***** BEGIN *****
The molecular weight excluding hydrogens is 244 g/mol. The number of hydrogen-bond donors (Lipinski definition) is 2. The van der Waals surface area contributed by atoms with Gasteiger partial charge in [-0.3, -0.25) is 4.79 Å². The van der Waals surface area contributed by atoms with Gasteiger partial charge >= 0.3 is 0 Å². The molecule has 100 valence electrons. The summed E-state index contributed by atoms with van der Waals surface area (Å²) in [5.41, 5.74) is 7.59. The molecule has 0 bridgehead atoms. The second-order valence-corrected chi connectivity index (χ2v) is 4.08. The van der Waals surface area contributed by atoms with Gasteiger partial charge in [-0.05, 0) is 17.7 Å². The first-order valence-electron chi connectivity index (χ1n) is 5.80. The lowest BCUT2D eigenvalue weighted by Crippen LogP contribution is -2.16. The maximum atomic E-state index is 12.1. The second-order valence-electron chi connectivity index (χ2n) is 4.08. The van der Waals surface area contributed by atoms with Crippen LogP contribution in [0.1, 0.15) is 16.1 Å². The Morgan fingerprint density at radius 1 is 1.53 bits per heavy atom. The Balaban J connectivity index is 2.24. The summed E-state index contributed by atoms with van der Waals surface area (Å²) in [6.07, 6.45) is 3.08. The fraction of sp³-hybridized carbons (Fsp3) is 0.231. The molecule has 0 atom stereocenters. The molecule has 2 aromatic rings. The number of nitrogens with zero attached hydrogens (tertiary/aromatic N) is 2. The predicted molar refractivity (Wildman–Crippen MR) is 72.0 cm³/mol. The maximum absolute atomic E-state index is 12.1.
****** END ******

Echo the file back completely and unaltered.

The molecular weight excluding hydrogens is 244 g/mol. The number of hydrogen-bond donors (Lipinski definition) is 2. The van der Waals surface area contributed by atoms with Gasteiger partial charge in [-0.3, -0.25) is 4.79 Å². The van der Waals surface area contributed by atoms with Gasteiger partial charge >= 0.3 is 0 Å². The molecule has 100 valence electrons. The summed E-state index contributed by atoms with van der Waals surface area (Å²) in [5.41, 5.74) is 7.59. The molecule has 0 bridgehead atoms. The second-order valence-corrected chi connectivity index (χ2v) is 4.08. The van der Waals surface area contributed by atoms with Gasteiger partial charge in [-0.05, 0) is 17.7 Å². The first-order valence-electron chi connectivity index (χ1n) is 5.80. The lowest BCUT2D eigenvalue weighted by Crippen LogP contribution is -2.16. The maximum atomic E-state index is 12.1. The second-order valence-electron chi connectivity index (χ2n) is 4.08. The van der Waals surface area contributed by atoms with Crippen LogP contribution in [0.1, 0.15) is 16.1 Å². The Morgan fingerprint density at radius 1 is 1.53 bits per heavy atom. The Balaban J connectivity index is 2.24. The summed E-state index contributed by atoms with van der Waals surface area (Å²) in [6.07, 6.45) is 3.08. The fraction of sp³-hybridized carbons (Fsp3) is 0.231. The molecule has 0 atom stereocenters. The molecule has 2 aromatic rings. The number of nitrogens with zero attached hydrogens (tertiary/aromatic N) is 2. The predicted molar refractivity (Wildman–Crippen MR) is 72.0 cm³/mol. The maximum absolute atomic E-state index is 12.1.